June 2017 - by Claire van Leeuwen: "Informal language, popular words and direct questions are important ingredients for an engaging CSR-related Facebook post."
We all do it: liking, sharing and commenting on Facebook posts. Combined, these virtual engagements are called Facebook User Engagement. But what value does that simple like, share or comment hold? Well, quite a lot. Nowadays, the popularity and virality of corporation’s Facebook posts might define their business success. But how do corporations make sure that they reach higher Facebook User Engagement? And, specifically, with CSR-related Facebook posts? In my research, the aim was to identify the extent to which several factors in CSR-related Facebook posts predict the degree Facebook User Engagement.
If you are a Facebook user yourself, you might have noticed how much you rely on it in your daily life. For me for instance, Facebook lets me stay updated with my favorite brands and the latest global news. This is the same for lots of people, all around the world. Of course, corporations discovered they might use Facebook to their advantage. Why not? It makes them reach lots of people, for relatively low costs.
However, corporations mostly use their corporate Facebook pages for marketing purposes. Nonetheless, there seems to be an increase in CSR-related Facebook posts now too. This is probably because people have become more strongly opinionated regarding the obligations they believe corporations have to the environment and society at large. This is otherwise known as Corporate Social Responsibility, or CSR. Of course, CSR can be quite a delicate issue, so an appropriate approach is needed when communicating about this topic. Furthermore, when people want to be engaged with CSR, corporations should let them engage. One way for corporations to let people engage is through Facebook. Facebook as a social medium is a useful platform where interaction between corporations and consumers can take place. In conclusion, knowing how to reach higher Facebook User Engagement with CSR-related Facebook posts might be of tremendous value for corporations.
I performed an analysis of all Facebook posts during 2016 of five large corporations: Nestlé, Intel, Ikea, Google, and Microsoft. Of these Facebook posts, I identified how many of these were CSR-related. Then, I researched which of six factors in CSR-related Facebook posts come in handy when trying to reach higher Facebook user engagement.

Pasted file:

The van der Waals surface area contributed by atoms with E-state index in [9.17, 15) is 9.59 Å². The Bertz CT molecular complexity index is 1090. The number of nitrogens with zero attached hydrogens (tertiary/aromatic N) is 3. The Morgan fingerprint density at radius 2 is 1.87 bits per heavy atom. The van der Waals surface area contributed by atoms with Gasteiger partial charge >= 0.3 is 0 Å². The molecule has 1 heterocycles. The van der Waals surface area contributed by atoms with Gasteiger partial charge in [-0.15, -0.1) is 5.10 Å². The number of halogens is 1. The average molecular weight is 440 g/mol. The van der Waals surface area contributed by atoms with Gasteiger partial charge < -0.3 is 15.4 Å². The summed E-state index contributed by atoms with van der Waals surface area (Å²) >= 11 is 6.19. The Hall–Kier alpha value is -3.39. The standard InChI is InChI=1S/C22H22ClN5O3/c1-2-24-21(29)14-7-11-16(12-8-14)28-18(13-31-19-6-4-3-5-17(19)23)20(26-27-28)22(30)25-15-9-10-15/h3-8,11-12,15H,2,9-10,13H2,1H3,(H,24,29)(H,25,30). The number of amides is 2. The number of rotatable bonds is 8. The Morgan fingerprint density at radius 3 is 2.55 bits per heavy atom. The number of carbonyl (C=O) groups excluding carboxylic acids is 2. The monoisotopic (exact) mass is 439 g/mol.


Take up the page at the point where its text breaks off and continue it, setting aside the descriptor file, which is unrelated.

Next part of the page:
Six factors were taken into account during analysis, namely which CSR dimension was described, the length of the post, the type of post, the customization of the content, whether a hashtag was used, and whether a question was asked. Two of these six factors proved to be good predictors of Facebook User Engagement.
So what did I find out? You might not realize it, but whether a question is asked probably influences you to eventually click that like or share button, or leave a comment. Also, a more customized content reaches that same, and even larger, effect. This means that a more informal language with more popular words might also make you engage more with that CSR-related Facebook post.
The other factors weren’t as good of predictors, but did give some relevant insights that could be explored in further research. For instance, the saying “less is more” might also apply to the context of CSR-related Facebook posts, as Facebook User Engagement increased when the word count decreased. Furthermore, results indicated it might be useful to add a photo, or preferably a video, to CSR-related Facebook posts. However, the usage of a hashtag seemed to lead to a decrease in Facebook User Engagement, although other researches claimed otherwise.
To reach higher Facebook User Engagement, corporations should certainly make sure they customize the content of the CSR-related Facebook posts by using more informal language, more popular words, and by keeping a target group in mind. Also, corporations should ask a question, as this creates a direct attempt at interaction between the corporation and the Facebook user. So, corporations: start applying these insights to your CSR-related Facebook posts and get ready for some really engaged Facebook users!